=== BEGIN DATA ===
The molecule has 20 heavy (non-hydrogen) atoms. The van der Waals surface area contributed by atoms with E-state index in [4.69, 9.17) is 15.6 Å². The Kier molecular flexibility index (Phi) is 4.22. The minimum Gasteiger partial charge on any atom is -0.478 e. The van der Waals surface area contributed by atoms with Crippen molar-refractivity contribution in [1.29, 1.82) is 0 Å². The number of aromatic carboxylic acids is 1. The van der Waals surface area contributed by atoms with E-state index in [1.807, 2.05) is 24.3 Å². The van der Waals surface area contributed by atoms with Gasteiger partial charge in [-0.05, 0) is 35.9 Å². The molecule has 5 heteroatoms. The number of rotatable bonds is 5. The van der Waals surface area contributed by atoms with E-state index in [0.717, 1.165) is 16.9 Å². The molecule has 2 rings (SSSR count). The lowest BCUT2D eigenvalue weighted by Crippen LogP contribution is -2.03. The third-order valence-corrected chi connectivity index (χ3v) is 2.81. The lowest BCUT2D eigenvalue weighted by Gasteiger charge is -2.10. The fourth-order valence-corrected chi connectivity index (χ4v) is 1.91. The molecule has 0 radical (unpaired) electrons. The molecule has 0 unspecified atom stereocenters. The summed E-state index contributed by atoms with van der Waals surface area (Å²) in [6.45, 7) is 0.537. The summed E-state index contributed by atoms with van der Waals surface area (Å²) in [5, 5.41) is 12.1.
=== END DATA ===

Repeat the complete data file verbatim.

The molecule has 20 heavy (non-hydrogen) atoms. The van der Waals surface area contributed by atoms with E-state index in [4.69, 9.17) is 15.6 Å². The Kier molecular flexibility index (Phi) is 4.22. The minimum Gasteiger partial charge on any atom is -0.478 e. The van der Waals surface area contributed by atoms with Crippen molar-refractivity contribution in [1.29, 1.82) is 0 Å². The number of aromatic carboxylic acids is 1. The van der Waals surface area contributed by atoms with E-state index in [1.807, 2.05) is 24.3 Å². The van der Waals surface area contributed by atoms with Gasteiger partial charge in [-0.05, 0) is 35.9 Å². The molecule has 5 heteroatoms. The number of rotatable bonds is 5. The van der Waals surface area contributed by atoms with E-state index in [0.717, 1.165) is 16.9 Å². The molecule has 2 rings (SSSR count). The lowest BCUT2D eigenvalue weighted by Crippen LogP contribution is -2.03. The third-order valence-corrected chi connectivity index (χ3v) is 2.81. The lowest BCUT2D eigenvalue weighted by Gasteiger charge is -2.10. The fourth-order valence-corrected chi connectivity index (χ4v) is 1.91. The molecule has 0 radical (unpaired) electrons. The molecule has 0 unspecified atom stereocenters. The summed E-state index contributed by atoms with van der Waals surface area (Å²) in [6.45, 7) is 0.537. The summed E-state index contributed by atoms with van der Waals surface area (Å²) in [5, 5.41) is 12.1.